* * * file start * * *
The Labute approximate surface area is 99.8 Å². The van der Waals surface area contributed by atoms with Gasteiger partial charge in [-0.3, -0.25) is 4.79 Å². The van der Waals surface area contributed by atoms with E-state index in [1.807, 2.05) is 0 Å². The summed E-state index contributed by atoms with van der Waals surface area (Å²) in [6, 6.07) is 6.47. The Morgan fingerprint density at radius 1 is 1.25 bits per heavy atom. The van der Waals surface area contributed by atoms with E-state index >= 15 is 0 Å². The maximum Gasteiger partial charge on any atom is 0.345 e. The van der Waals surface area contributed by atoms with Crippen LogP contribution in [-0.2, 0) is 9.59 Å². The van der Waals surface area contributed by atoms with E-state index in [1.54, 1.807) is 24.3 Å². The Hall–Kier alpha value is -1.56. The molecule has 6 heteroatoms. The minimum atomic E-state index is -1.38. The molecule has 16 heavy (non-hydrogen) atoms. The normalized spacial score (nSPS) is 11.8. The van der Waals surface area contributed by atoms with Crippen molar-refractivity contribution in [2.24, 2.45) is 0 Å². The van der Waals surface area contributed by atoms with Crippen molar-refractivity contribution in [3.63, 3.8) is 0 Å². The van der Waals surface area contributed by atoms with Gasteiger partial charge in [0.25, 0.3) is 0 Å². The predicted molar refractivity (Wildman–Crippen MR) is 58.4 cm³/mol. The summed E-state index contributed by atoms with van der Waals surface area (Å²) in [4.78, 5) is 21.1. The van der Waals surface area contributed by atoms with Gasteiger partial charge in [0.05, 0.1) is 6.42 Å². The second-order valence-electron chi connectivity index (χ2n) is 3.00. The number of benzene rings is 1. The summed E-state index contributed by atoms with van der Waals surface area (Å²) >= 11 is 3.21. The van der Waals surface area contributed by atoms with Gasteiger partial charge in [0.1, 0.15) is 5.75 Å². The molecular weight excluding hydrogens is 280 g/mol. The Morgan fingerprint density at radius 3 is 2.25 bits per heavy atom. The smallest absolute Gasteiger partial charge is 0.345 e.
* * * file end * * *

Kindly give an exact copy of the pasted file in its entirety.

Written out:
The Labute approximate surface area is 99.8 Å². The van der Waals surface area contributed by atoms with Gasteiger partial charge in [-0.3, -0.25) is 4.79 Å². The van der Waals surface area contributed by atoms with E-state index in [1.807, 2.05) is 0 Å². The summed E-state index contributed by atoms with van der Waals surface area (Å²) in [6, 6.07) is 6.47. The Morgan fingerprint density at radius 1 is 1.25 bits per heavy atom. The van der Waals surface area contributed by atoms with E-state index >= 15 is 0 Å². The maximum Gasteiger partial charge on any atom is 0.345 e. The van der Waals surface area contributed by atoms with Crippen LogP contribution in [-0.2, 0) is 9.59 Å². The van der Waals surface area contributed by atoms with E-state index in [1.54, 1.807) is 24.3 Å². The Hall–Kier alpha value is -1.56. The molecule has 6 heteroatoms. The minimum atomic E-state index is -1.38. The molecule has 16 heavy (non-hydrogen) atoms. The normalized spacial score (nSPS) is 11.8. The van der Waals surface area contributed by atoms with Crippen molar-refractivity contribution in [2.24, 2.45) is 0 Å². The van der Waals surface area contributed by atoms with Crippen molar-refractivity contribution in [3.63, 3.8) is 0 Å². The van der Waals surface area contributed by atoms with Gasteiger partial charge in [0.25, 0.3) is 0 Å². The predicted molar refractivity (Wildman–Crippen MR) is 58.4 cm³/mol. The summed E-state index contributed by atoms with van der Waals surface area (Å²) in [4.78, 5) is 21.1. The van der Waals surface area contributed by atoms with Gasteiger partial charge in [0.05, 0.1) is 6.42 Å². The second-order valence-electron chi connectivity index (χ2n) is 3.00. The number of benzene rings is 1. The summed E-state index contributed by atoms with van der Waals surface area (Å²) >= 11 is 3.21. The van der Waals surface area contributed by atoms with Gasteiger partial charge in [0.1, 0.15) is 5.75 Å². The molecular weight excluding hydrogens is 280 g/mol. The Morgan fingerprint density at radius 3 is 2.25 bits per heavy atom. The smallest absolute Gasteiger partial charge is 0.345 e.